Then around midday on 1st April, I received an unexpected call from the assistant to the director. She told me that they had an emergency, a member of the production team who was meant to be working at a gig (corto.alto at The Rum Shack) as their gig rep was in A&E with a leg injury and they needed someone to take over last minute.
In a rush of adrenaline, I accepted the job and was sent over information regarding the gig and the duties I was expected to carry out in less than three hours’ time. In a state of panic, I turned up to the venue and immediately realised that I had nothing to be worried about. I welcomed the artists and assured them I was there if they needed anything, and meanwhile offered assistance to the sound engineer, with a disclaimer that I had no experience in working with equipment. Although I may have been of little practical help, the sound engineer was appreciative, saying that, in all his experience, no rep had ever offered him any help. This was when I realised that my experience in the technical aspects of the live music industry, or rather lack of, was less important than the personal skills and passions I possessed for communicating with and supporting people.
After a successful gig, I was invited to the band’s after party in which my imposter syndrome was reiterated by a jam session in which almost every member of the party picked up any instrument they could find and start playing together. As I sat quietly sipping a beer in the corner of the room, I had never felt so untalented in my life and wished I had picked up my saxophone to practice more.
However, I reflected that the live music sector could not function with only musicians. While sitting at a desk in an office or doing a booze run for a band may be less glamourous than performing on stage to thousands of fans, everyone involved is still an integral part of the creative product. Although I felt like studying the music industries and doing administrative tasks from my laptop was sometimes a drag in comparison with hands-on experience, this contextual work was incredibly valuable in allowing me to appreciate the entire process of putting on a live music event from beginning to end.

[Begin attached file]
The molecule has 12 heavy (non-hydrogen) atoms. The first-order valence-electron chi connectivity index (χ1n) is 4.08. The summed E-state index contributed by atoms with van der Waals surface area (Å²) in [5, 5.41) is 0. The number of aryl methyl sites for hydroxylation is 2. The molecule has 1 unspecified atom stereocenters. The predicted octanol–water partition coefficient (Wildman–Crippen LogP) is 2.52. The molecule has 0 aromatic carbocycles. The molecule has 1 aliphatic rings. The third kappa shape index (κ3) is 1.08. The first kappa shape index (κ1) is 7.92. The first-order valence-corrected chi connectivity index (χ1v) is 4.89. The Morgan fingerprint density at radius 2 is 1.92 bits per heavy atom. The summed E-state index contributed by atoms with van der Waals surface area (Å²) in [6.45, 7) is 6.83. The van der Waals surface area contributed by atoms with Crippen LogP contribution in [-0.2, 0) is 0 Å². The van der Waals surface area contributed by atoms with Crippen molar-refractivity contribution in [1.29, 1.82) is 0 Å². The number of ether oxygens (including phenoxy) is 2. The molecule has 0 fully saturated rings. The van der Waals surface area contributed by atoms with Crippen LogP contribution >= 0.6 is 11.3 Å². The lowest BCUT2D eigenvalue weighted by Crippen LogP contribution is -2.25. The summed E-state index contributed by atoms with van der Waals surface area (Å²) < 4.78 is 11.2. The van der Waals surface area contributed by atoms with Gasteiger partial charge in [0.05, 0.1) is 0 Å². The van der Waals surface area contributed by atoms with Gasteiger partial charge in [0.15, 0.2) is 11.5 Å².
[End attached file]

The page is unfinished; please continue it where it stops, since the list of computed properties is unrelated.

I had the opportunity to rep two more gigs during the timescale of my project and each time I was able to not only become more fluent in the duties required of me for the specific job, but also further develop personal qualities such as communication skills, self-confidence and remaining calm under pressure which is something that I have struggled with in all aspects of my life, and also professional skills both specific to the music industries and in working life in general, as both working in the office and as a gig rep has forced me to work with technology which has historically been my enemy.
On completion of my project I was offered a job as a regular gig rep for 432 Presents and have since worked at events including the Great Eastern Festival in Edinburgh, Real Lies at Nice N Sleazy, Baby Bushka at CCA and The Bug Club at The Hug and Pint which has continued to allow me to develop professionally and gain experience working at a range of music events while fulfilling my passion for supporting artists, which I have ambitions of eventually transferring to music festivals. Through this experience, I have been able to accept that I cannot be good at everything, but I am good at being empathetic and supporting people, which is valued by those I have worked with during my project and beyond. Not only has the practical experience affected me, but the theoretical knowledge I have gained in the Music Industries course and working with the teams within 432 Presents has extended my awareness of professional possibilities within the live music industries and creative industries in general.